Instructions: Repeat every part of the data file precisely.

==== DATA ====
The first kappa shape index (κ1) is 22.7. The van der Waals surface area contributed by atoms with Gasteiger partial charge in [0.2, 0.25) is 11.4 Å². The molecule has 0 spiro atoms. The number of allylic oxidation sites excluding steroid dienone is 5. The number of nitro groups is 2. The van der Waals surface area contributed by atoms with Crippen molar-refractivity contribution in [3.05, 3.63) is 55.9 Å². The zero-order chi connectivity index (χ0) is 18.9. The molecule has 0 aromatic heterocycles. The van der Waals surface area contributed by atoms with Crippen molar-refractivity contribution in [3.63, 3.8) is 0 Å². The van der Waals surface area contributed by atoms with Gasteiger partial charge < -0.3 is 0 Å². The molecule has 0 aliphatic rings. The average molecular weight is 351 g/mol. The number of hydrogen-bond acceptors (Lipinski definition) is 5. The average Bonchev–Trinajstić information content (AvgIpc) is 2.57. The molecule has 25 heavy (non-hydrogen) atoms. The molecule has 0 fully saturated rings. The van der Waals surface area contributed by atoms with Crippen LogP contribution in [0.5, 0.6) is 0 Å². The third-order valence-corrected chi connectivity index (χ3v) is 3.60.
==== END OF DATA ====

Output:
The first kappa shape index (κ1) is 22.7. The van der Waals surface area contributed by atoms with Gasteiger partial charge in [0.2, 0.25) is 11.4 Å². The molecule has 0 spiro atoms. The number of allylic oxidation sites excluding steroid dienone is 5. The number of nitro groups is 2. The van der Waals surface area contributed by atoms with Crippen molar-refractivity contribution in [3.05, 3.63) is 55.9 Å². The zero-order chi connectivity index (χ0) is 18.9. The molecule has 0 aromatic heterocycles. The van der Waals surface area contributed by atoms with Crippen molar-refractivity contribution in [3.63, 3.8) is 0 Å². The van der Waals surface area contributed by atoms with Gasteiger partial charge < -0.3 is 0 Å². The molecule has 0 aliphatic rings. The average molecular weight is 351 g/mol. The number of hydrogen-bond acceptors (Lipinski definition) is 5. The average Bonchev–Trinajstić information content (AvgIpc) is 2.57. The molecule has 25 heavy (non-hydrogen) atoms. The molecule has 0 fully saturated rings. The van der Waals surface area contributed by atoms with Crippen LogP contribution in [0.5, 0.6) is 0 Å². The third-order valence-corrected chi connectivity index (χ3v) is 3.60.